Show directory structure bash script on Linux howto – See hierarchical directory tree structure one liner shell script

show-directory-structure-see-hierarchical-directory-tree-structure-on-linux-with-tree-command-and-with-bash-shell-scripts

If you have Sys Adminned Linux or *Nix OS like, whether for some shell scripting purpose or just for sake of keeping a backup you should have definitely come
into some need to list a tree of a directories content in a hierarchical order.

The most obvious way to do that on Linux is by simply using:

1.  "tree" command (not installed by default on most Linux distributions so in order to have it on Deb / Debian based Linux do:
 

# apt-get install –yes tree


On Fedora / CentOS Redhat Linux (RHEL) etc. install with:

# yum –yes install tree

 

By the way for those that needs tree on FreeBSD / BSD UNIX, tree is also available on that platform you can install it with:
 

pkg_add -vr tree


Then simply check man tree to get idea on how to use it, the easiest way to use the command tree once package is installed is to run tree inside directory of choice, i.e.

 

$ cd /somedir
$ tree -a

.
├── acpi
│   ├── events
│   │   └── powerbtn-acpi-support
│   └── powerbtn-acpi-support.sh
├── adduser.conf
├── adjtime
├── aliases
├── alternatives
│   ├── ABORT.7.gz -> /usr/share/postgresql/9.5/man/man7/ABORT.7.gz
│   ├── aclocal -> /usr/bin/aclocal-1.11
│   ├── aclocal.1.gz -> /usr/share/man/man1/aclocal-1.11.1.gz
│   ├── ALTER_AGGREGATE.7.gz -> /usr/share/postgresql/9.5/man/man7/ALTER_AGGREGATE.7.gz
│   ├── ALTER_COLLATION.7.gz -> /usr/share/postgresql/9.5/man/man7/ALTER_COLLATION.7.gz
│   ├── ALTER_CONVERSION.7.gz -> /usr/share/postgresql/9.5/man/man7/ALTER_CONVERSION.7.gz
 

 

To get a list of only directories with tree use:
 

$ tree -d /

 

  │   ├── bin
│   │   ├── boot
│   │   │   └── grub
│   │   │       └── locale
│   │   ├── disk
│   │   │   ├── Books
│   │   │   │   ├── 200 E-BOOKS
│   │   │   │   │   ├── McGraw-Hill – Windows Server 2003
│   │   │   │   │   ├── Oreilly.Access.Cookbook.2nd.Edition-LiB
│   │   │   │   │   ├── Oreilly.ActionScript.Cookbook.eBook-LiB
│   │   │   │   │   ├── OReilly.ActionScript.The.Definative.Guide.WinAll.Retail-EAT
│   │   │   │   │   ├── Oreilly.Active.Directory.2nd.Edition.eBook-LiB
│   │   │   │   │   ├── Oreilly.Active.Directory.Cookbook.eBook-LiB
│   │   │   │   │   ├── Oreilly.ADO.Dot.NET.Cookbook.eBook-LiB
│   │   │   │   │   ├── Oreilly.Amazon.Hacks.eBook-LiB
│   │   │   │   │   ├── OREILLY.ANT.THE.DEFINITIVE.GUIDE-JGT
│   │   │   │   │   ├── Oreilly.Apache.Cookbook.eBook-LiB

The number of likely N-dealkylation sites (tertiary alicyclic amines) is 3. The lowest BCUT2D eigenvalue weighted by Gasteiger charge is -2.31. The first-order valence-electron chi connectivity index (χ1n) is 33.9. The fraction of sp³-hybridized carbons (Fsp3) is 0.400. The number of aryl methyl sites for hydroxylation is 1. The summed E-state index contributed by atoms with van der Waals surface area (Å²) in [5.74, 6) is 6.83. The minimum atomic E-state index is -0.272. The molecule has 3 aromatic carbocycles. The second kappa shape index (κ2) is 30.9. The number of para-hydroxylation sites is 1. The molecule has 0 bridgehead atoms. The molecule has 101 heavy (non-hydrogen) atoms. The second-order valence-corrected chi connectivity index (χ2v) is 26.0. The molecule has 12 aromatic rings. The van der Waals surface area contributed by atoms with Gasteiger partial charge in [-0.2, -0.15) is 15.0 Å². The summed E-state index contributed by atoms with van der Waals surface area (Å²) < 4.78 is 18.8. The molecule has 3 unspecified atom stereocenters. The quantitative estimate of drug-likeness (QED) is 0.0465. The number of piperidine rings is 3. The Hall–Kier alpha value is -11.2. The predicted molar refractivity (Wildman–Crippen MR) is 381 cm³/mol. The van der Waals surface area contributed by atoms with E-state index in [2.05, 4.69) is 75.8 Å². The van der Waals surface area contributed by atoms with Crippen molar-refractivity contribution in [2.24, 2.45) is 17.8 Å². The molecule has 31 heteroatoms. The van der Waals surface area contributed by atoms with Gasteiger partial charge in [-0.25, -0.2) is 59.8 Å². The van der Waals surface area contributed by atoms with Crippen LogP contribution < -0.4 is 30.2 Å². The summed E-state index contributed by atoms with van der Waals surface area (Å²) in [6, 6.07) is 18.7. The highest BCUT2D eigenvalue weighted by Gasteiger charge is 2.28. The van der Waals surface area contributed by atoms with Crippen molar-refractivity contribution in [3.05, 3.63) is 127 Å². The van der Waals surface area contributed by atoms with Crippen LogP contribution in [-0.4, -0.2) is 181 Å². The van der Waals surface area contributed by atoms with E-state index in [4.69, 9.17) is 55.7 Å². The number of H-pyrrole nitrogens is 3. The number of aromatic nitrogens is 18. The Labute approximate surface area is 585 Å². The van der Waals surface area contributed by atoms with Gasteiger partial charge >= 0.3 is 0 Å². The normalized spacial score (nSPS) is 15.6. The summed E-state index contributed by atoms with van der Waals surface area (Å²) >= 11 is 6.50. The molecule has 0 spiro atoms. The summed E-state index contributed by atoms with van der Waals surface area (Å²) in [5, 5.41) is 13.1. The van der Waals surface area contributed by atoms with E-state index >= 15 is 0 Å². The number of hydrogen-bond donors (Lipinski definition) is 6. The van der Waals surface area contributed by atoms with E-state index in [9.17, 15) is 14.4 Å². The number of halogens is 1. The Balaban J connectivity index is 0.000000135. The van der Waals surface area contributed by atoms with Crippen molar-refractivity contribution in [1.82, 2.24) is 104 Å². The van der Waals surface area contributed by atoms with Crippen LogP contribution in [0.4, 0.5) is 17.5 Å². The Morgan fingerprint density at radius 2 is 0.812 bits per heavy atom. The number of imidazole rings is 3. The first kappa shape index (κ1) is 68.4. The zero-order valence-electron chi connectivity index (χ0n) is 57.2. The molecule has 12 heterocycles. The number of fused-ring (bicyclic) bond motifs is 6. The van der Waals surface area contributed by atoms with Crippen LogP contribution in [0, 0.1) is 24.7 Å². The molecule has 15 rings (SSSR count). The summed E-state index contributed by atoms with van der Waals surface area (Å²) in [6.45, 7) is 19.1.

│   │   │   │   │   ├── Oreilly.AppleScript.The.Definitive.Guide.eBook-LiB
│   │   │   │   │   ├── Oreilly.ASP.Dot.NET.In.A.Nutshell.2nd.Edition.eBook-LiB
│   │   │   │   │   ├── OReilly.Better.Faster.Lighter.Java.Jun.2004.eBook-DDU
│   │   │   │   │   ├── Oreilly.BLAST.eBook-LiB
│   │   │   │   │   ├── OReilly.BSD.Hacks.May.2004.eBook-DDU
│   │   │   │   │   ├── Oreilly.Building.Embedded.Linux.Systems.eBook-LiB

If you have a colorful terminal and you like colors for readability the -C option is quite handy

 

$ tree -C /

 

tree-command-linux-hierarchical-structure-directory-tree
 

To list the directory tree with permissions included use tree cmd like so:

 

$ tree -L 2 -p /usr

/usr/
├── [drwxr-xr-x]  bin
│   ├── [-rwxr-xr-x]  [
│   ├── [lrwxrwxrwx]  2to3 -> 2to3-2.6
│   ├── [-rwxr-xr-x]  2to3-2.6
│   ├── [-rwxr-xr-x]  411toppm
│   ├── [-rwxr-xr-x]  7z
│   ├── [-rwxr-xr-x]  7za
│   ├── [-rwxr-xr-x]  a2p
│   ├── [-rwxr-xr-x]  ab
│   ├── [-rwxr-xr-x]  ac
│   ├── [lrwxrwxrwx]  aclocal -> /etc/alternatives/aclocal
│   ├── [-rwxr-xr-x]  aclocal-1.11
│   ├── [-rwxr-xr-x]  acpi


Another truly handy option of tree is to list the directory structure index with included file sizes information

 

$ tree -L 2 -sh /bin

/bin
├── [903K]  bash
├── [147K]  bsd-csh
├── [ 30K]  bunzip2
├── [681K]  busybox
├── [ 30K]  bzcat
├── [   6]  bzcmp -> bzdiff
├── [2.1K]  bzdiff
├── [   6]  bzegrep -> bzgrep
├── [4.8K]  bzexe
├── [   6]  bzfgrep -> bzgrep
├── [3.6K]  bzgrep
├── [ 30K]  bzip2
├── [ 14K]  bzip2recover
├── [   6]  bzless -> bzmore
├── [1.3K]  bzmore
├── [ 51K]  cat
├── [ 59K]  chgrp
├── [ 55K]  chmod
├── [ 63K]  chown
├── [ 10K]  chvt
├── [127K]  cp
├── [134K]  cpio
├── [  21]  csh -> /etc/alternatives/csh